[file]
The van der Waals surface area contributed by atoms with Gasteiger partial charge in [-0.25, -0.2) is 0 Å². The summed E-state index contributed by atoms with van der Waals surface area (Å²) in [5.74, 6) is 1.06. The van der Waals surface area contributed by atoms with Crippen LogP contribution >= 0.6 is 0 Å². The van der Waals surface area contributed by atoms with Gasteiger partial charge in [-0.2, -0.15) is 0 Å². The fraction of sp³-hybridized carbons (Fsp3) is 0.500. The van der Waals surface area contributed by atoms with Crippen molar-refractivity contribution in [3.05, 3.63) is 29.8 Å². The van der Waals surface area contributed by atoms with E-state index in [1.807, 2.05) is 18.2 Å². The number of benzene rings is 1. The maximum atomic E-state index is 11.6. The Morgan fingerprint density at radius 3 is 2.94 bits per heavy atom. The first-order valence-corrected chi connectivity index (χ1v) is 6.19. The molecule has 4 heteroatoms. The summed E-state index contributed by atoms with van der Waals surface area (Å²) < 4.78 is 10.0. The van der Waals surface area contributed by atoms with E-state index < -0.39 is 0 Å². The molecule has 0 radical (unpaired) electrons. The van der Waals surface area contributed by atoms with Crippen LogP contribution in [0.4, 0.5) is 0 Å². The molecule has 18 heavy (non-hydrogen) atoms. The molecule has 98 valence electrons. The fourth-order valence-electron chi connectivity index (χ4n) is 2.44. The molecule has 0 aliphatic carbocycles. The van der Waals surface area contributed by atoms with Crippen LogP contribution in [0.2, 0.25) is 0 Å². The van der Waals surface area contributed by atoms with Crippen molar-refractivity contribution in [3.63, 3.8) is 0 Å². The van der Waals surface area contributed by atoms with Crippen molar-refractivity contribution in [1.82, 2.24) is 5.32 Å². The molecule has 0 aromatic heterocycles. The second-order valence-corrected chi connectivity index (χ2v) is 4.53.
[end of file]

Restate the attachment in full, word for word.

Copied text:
The van der Waals surface area contributed by atoms with Gasteiger partial charge in [-0.25, -0.2) is 0 Å². The summed E-state index contributed by atoms with van der Waals surface area (Å²) in [5.74, 6) is 1.06. The van der Waals surface area contributed by atoms with Crippen LogP contribution >= 0.6 is 0 Å². The van der Waals surface area contributed by atoms with Gasteiger partial charge in [-0.2, -0.15) is 0 Å². The fraction of sp³-hybridized carbons (Fsp3) is 0.500. The van der Waals surface area contributed by atoms with Crippen molar-refractivity contribution in [3.05, 3.63) is 29.8 Å². The van der Waals surface area contributed by atoms with E-state index in [1.807, 2.05) is 18.2 Å². The number of benzene rings is 1. The maximum atomic E-state index is 11.6. The Morgan fingerprint density at radius 3 is 2.94 bits per heavy atom. The first-order valence-corrected chi connectivity index (χ1v) is 6.19. The molecule has 4 heteroatoms. The summed E-state index contributed by atoms with van der Waals surface area (Å²) < 4.78 is 10.0. The van der Waals surface area contributed by atoms with E-state index < -0.39 is 0 Å². The molecule has 0 radical (unpaired) electrons. The van der Waals surface area contributed by atoms with Crippen LogP contribution in [0.4, 0.5) is 0 Å². The molecule has 18 heavy (non-hydrogen) atoms. The molecule has 98 valence electrons. The fourth-order valence-electron chi connectivity index (χ4n) is 2.44. The molecule has 0 aliphatic carbocycles. The van der Waals surface area contributed by atoms with Crippen LogP contribution in [0.2, 0.25) is 0 Å². The van der Waals surface area contributed by atoms with Crippen molar-refractivity contribution in [3.63, 3.8) is 0 Å². The van der Waals surface area contributed by atoms with Crippen molar-refractivity contribution in [1.82, 2.24) is 5.32 Å². The molecule has 0 aromatic heterocycles. The second-order valence-corrected chi connectivity index (χ2v) is 4.53.